At some point in your IPv6 journey you start to talk with other adopters and discovery some shared truths. There are many, but you will find that one of them is that dual-stack has its challenges. You will hear myself and others say at conferences, technical talks and in blog posts and articles that dual-stack is the practical way forward for IPv6 adoption. And it’s a fact-of-life for many if not most enterprises that dual-stack is the only manageable path forward given the IT culture of IPv4 and resistance to rapid change.
Still, many organizations will face challenges as they move forward with dual-stack. So let’s talk about those to have full transparency.
To be honest, I haven’t done the comparison calculations of costs and impact versus moving to IPv6-only (as there are so few shops who have moved that direction it is hard to get good data) but I can imagine the effort and costs aren’t that much different. So why do we tell everyone to go for dual-stack? I suppose it is a pragmatic answer. People already know IPv4 and telling them to walk away completely is a very difficult idea to introduce without inspiring some sort of wild eye look for terror from those in the room.
Let’s walk through the challenges and determine if we can keep the problems to a minimum.
If we stick to technical details, then the following items will be problematic for dual-stack:
Consuming 2 to 4 times as many resources on networking equipment depending on how IPv6 is implemented
Potential high to complete CPU consumption for poorly implemented IPv6 solutions
Reducing by 2 to 4 times memory space in networking equipment if no upgrade is done prior to implementing IPv6
Potentially increasing your logging data storage requirements by 1.5 to 2 times for logging stateful translation requirements
Doubling the firewall rules you will have to maintain
Doubling the logging rules you will have to maintain
Refactoring all your scripts and regular expressions to match network address prefixes and blocks you maintain
Subscribing to unique geo-location services if your current service has poor IPv6 data
Between 1.5 to 2 times as many DNS queries (in aggregate) on the network
Between 2 to 3 times as many TCP session requests related to web traffic, both http and https which are the most common
It can be argued that many of these are onetime costs and not recurring burdens of doing dual-stack. Also, even if you were to adopt IPv6-only you would have to do much of this technical work regardless.
If we talk around the human capital investment the following will be problematic over time:
The number of helpdesk tickets where a root cause or weird behavior will grow with likely no resolution except to say it fixed itself or went away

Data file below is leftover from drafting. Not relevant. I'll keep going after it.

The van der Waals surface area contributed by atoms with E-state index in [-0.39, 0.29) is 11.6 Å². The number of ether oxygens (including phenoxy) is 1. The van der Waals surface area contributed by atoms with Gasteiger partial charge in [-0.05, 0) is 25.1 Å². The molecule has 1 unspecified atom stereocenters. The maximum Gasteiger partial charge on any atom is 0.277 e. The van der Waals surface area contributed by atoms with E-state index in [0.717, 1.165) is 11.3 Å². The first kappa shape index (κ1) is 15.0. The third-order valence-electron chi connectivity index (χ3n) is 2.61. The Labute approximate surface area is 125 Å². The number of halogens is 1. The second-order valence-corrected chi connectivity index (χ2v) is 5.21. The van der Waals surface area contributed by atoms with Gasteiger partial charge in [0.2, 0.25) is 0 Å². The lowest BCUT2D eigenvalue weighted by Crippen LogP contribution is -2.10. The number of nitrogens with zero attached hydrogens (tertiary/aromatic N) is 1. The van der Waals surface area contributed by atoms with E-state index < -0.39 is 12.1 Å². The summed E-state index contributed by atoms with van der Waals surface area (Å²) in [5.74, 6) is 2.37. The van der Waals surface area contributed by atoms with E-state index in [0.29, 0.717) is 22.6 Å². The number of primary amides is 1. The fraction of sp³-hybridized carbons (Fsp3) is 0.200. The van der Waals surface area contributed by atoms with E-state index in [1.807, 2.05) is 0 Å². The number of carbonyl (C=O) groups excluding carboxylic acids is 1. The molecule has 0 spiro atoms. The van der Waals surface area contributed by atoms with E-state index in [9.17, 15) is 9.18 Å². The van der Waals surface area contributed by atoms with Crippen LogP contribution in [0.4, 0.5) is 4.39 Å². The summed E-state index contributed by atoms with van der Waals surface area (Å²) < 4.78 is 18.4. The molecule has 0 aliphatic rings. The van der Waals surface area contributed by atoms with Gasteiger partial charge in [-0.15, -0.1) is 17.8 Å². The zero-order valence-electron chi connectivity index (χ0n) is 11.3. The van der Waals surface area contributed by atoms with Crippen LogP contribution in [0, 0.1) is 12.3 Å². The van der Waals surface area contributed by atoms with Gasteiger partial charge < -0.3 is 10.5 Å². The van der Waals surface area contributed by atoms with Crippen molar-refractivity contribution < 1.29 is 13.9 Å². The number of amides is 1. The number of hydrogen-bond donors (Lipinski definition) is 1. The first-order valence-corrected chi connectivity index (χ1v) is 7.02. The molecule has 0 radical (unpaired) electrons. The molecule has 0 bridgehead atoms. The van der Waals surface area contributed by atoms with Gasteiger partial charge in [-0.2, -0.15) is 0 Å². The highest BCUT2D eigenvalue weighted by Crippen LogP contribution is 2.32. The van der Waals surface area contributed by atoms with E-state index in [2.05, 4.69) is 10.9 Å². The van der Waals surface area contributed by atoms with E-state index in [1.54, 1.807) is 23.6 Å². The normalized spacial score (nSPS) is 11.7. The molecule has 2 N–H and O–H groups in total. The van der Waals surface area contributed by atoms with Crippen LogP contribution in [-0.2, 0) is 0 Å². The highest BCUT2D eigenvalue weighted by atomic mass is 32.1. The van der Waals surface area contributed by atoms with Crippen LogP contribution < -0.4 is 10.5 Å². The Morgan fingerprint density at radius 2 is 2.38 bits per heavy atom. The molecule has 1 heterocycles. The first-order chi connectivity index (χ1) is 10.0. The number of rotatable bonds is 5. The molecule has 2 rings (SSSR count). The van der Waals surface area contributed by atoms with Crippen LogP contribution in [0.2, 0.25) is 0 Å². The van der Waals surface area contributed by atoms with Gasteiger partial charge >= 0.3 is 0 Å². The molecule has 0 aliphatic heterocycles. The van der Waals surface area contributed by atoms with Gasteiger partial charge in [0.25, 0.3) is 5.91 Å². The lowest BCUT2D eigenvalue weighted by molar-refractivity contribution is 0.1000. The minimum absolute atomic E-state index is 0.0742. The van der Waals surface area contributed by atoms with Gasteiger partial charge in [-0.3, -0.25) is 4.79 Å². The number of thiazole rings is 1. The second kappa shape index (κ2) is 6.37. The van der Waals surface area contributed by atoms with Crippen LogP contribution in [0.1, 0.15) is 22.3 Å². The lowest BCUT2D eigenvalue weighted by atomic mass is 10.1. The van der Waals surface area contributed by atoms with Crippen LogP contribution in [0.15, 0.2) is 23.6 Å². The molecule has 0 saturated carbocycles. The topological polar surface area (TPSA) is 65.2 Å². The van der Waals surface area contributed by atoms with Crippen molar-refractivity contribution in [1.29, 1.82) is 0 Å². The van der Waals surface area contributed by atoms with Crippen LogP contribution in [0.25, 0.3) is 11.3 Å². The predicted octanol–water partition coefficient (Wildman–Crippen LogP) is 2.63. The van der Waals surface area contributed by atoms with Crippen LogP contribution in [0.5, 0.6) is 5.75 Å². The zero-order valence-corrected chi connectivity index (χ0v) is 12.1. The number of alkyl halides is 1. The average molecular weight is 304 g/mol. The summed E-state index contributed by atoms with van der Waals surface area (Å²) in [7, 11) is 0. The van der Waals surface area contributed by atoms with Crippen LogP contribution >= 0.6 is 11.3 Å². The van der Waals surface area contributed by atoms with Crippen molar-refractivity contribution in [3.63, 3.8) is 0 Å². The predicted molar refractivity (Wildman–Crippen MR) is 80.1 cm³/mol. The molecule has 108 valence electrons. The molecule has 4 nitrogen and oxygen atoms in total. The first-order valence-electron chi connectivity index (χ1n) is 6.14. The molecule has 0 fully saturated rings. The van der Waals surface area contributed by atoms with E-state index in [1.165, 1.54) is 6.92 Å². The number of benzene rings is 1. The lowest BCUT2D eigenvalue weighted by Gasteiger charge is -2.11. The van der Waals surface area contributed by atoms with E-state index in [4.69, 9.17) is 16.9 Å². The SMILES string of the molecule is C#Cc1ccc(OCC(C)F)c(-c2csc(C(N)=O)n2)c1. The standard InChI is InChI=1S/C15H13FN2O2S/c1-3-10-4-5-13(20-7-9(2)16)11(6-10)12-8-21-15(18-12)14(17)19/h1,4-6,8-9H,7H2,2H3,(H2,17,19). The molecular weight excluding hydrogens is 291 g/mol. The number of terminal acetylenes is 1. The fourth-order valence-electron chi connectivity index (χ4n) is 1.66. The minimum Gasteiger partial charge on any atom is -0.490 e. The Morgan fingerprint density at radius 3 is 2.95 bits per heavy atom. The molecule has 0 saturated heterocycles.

The training for helpdesk staff to understand the nuance of troubleshooting dual-stack will be substantial and likely ongoing
The shift in tools will require retraining and potentially modifications by your operations team to accommodate your dual-stack needs
Articulating the business value and advantages of dual-stack will become harder over time (twice the work for the same outcome)
Technical debt incurred with IPv4 design will continue into a dual-stack design and will require people to fix or address it (now or later)
Engineering, developers, QA and other technical staff will have to increase their knowledge, testing and development skills around dual-stack specific problems and behaviors (like Happy Eyeballs)
Teams that are not technical will suddenly have to understand more how dual-stack might impact their partnering solutions or SaaS applications they use
Teams in different geography and availability of IPv6 might have to work through understanding if they are in a part of the organization that has or does not have dual-stack available
Executive and management teams will be unsympathetic to dual-stack related problems if they impact business systems – things should just work
Financial costs over time of supporting dual-stack will likely not make it past a 2 to 3-year time horizon making maintenance and operation difficult
As you can see, dual-stack while still the most feasible option for many if not most enterprises, isn’t without its challenges. The reality for most organizations will be, the faster they can get to a single protocol the easier their life becomes. This means that adopting IPv6 is only part of the solution. Moving to IPv6-only is actually a practical goal to help you save resources, time and reduce problems. It sounds strange but IPv6-only really does solve these core problems with dual-stack.
Different segments of the market are taking a different approach to this. Mobile wireless providers have gone all in with IPv6 and simply provide scalable translation services if needed for IPv4. Content providers realize they need to provide access for both protocols and cannot escape dual-stack. Home consumer will be migrated to IPv6 over time for the simple reason their primary providers don’t have enough IPv4 to hand out (same as the mobile wireless providers). But for enterprise, the burden that either dual-stack or IPv6-only imposes seems too high at this point and therefore adoption is poor. I don’t see this mentality changing anytime soon unfortunately. I do understand why so many are unwilling to add IPv6 but I hope that enterprise they understand that the market is moving to IPv6 with or without them. That being said, I believe there will be some motivators for adoption of IPv6 and potentially consideration for IPv6-only. I will leave that to another article.
The message here is to plan carefully and try and capture all the costs and impacts that dual-stack may have on your organization then consider if there is a path directly to IPv6-only. In any case, having a more complete picture will help you plan, budget, and articulate why IPv6-only might be the right path for your company.
You can find me on twitter as @ehorley and remember…